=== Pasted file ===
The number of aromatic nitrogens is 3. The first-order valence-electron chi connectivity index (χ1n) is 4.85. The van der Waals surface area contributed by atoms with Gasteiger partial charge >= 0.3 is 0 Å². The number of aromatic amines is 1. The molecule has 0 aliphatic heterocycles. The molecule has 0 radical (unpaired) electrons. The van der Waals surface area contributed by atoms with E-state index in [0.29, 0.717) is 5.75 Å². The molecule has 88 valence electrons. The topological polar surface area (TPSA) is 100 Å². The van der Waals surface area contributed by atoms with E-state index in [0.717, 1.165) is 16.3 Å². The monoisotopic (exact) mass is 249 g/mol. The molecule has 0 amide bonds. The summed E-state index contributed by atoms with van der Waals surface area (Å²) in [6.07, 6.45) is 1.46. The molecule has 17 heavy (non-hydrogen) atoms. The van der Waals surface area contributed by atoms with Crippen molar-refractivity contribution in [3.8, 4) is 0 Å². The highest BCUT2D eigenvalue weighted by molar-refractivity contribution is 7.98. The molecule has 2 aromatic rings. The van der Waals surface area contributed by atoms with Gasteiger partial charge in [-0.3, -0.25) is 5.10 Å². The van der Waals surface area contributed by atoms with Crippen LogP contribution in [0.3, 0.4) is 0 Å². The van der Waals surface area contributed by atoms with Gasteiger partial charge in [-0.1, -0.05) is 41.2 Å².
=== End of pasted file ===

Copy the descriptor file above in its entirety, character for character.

The number of aromatic nitrogens is 3. The first-order valence-electron chi connectivity index (χ1n) is 4.85. The van der Waals surface area contributed by atoms with Gasteiger partial charge >= 0.3 is 0 Å². The number of aromatic amines is 1. The molecule has 0 aliphatic heterocycles. The molecule has 0 radical (unpaired) electrons. The van der Waals surface area contributed by atoms with E-state index in [0.29, 0.717) is 5.75 Å². The molecule has 88 valence electrons. The topological polar surface area (TPSA) is 100 Å². The van der Waals surface area contributed by atoms with E-state index in [0.717, 1.165) is 16.3 Å². The monoisotopic (exact) mass is 249 g/mol. The molecule has 0 amide bonds. The summed E-state index contributed by atoms with van der Waals surface area (Å²) in [6.07, 6.45) is 1.46. The molecule has 17 heavy (non-hydrogen) atoms. The van der Waals surface area contributed by atoms with Crippen molar-refractivity contribution in [3.8, 4) is 0 Å². The highest BCUT2D eigenvalue weighted by molar-refractivity contribution is 7.98. The molecule has 2 aromatic rings. The van der Waals surface area contributed by atoms with Gasteiger partial charge in [-0.3, -0.25) is 5.10 Å². The van der Waals surface area contributed by atoms with Crippen LogP contribution in [0.3, 0.4) is 0 Å². The van der Waals surface area contributed by atoms with Gasteiger partial charge in [-0.1, -0.05) is 41.2 Å².